Now skip the music in a sermon-focused church. No I’m not kidding; tell people, “Sorry, the music pastor’s out sick today, so we’ll have music next week.” Don’t even bother with a simple acapella chorus. And no, you won’t have a revolt: People might think it’s weird, but hey, they heard a sermon, so they’re good. Music-focused Christians would lose their minds, but sermon-focused Christians wouldn’t mind at all. Turn it around and skip the sermon (as I have seen music-focused churches do multiple times) and sermon-focused people would be really, really irritated: They came to church to get spiritual food, and music is baby food at best: They want something to chew on. You can skip communion; many such churches only celebrate it once a month, or only on Easter and Christmas. Music’s optional too… which is why I find it tends to not be very good in such churches. When I was growing up, Mom had no trouble with being as much as 45 minutes late for the service, ’cause “we’ll only miss the music.” But we’d better not miss the sermon.

And in sacrament-focused churches, holy communion (or Eucharist) must happen. Skip the music, skip the homily; don’t you dare skip communion. Otherwise it’s “not church,” and now the people will have to go to another church that week so they can receive communion. No I’m not kidding: They will.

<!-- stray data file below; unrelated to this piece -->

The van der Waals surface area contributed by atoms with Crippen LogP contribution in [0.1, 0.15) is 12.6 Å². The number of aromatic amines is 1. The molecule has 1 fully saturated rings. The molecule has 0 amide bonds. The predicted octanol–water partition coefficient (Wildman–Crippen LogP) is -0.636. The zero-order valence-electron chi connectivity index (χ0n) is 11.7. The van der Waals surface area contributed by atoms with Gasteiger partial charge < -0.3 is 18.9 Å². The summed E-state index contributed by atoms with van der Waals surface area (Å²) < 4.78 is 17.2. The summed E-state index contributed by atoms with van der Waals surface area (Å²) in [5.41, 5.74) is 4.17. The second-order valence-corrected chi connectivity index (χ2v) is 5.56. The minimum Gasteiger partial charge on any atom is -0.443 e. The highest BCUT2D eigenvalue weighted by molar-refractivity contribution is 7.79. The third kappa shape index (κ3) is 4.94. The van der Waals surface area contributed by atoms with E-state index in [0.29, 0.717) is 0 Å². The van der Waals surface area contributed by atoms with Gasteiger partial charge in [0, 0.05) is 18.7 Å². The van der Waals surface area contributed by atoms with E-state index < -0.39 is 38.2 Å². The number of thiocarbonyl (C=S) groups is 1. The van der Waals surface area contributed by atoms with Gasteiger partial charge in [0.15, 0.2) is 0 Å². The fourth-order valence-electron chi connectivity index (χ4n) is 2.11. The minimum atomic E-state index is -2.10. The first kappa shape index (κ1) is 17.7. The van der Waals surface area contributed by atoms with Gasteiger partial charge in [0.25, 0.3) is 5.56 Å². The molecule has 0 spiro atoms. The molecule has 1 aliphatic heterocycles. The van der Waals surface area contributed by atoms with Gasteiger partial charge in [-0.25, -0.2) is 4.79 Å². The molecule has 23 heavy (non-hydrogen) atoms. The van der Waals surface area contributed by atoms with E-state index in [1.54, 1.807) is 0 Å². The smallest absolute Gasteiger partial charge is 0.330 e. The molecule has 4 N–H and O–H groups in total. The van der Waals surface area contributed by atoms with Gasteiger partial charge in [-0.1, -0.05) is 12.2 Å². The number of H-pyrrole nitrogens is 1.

Which focus is most important?

Which of the three areas is most important for a church to focus its services upon?

Wrong question. And you’ll find the Christians of each of these churches always answer with their favorite focus. “Sacraments are absolutely necessary.” “Preaching has to take place.” “We’re commanded to make a joyful noise to the Lord.” Yeah, Christians are too biased to be of any help here.

But really, practices should never be our main focus. Jesus should be.

Good religion is when anything we do encourages a growing relationship with Jesus. Irreligion is when we make no effort at all; bad religion is when it actually drives us and Jesus apart. Obviously we want good religion, and all three of these churches have good religion in ’em.

So why are they so different? Because people are different. The church is people, remember? Some people worship best through sacraments. Others through lessons. Others through music. And some of us are a mixture: I like good teaching, I like good music, and I like my sacraments on a regular basis. (Though admittedly, not as much as sacramental-focused Christians do.)

True, you’ll find hardcases who insist all our churches oughta be exactly the same. There’s only one Jesus; there should be only one church, and the church oughta look a certain way. Conveniently enough for them, this church oughta have the same focus they do. They like sermons, and all Christians oughta like sermons, and if they don’t there’s something wrong with them. They must hate wisdom, or knowledge, or growth, or using their minds; there’s sin underlying their differences.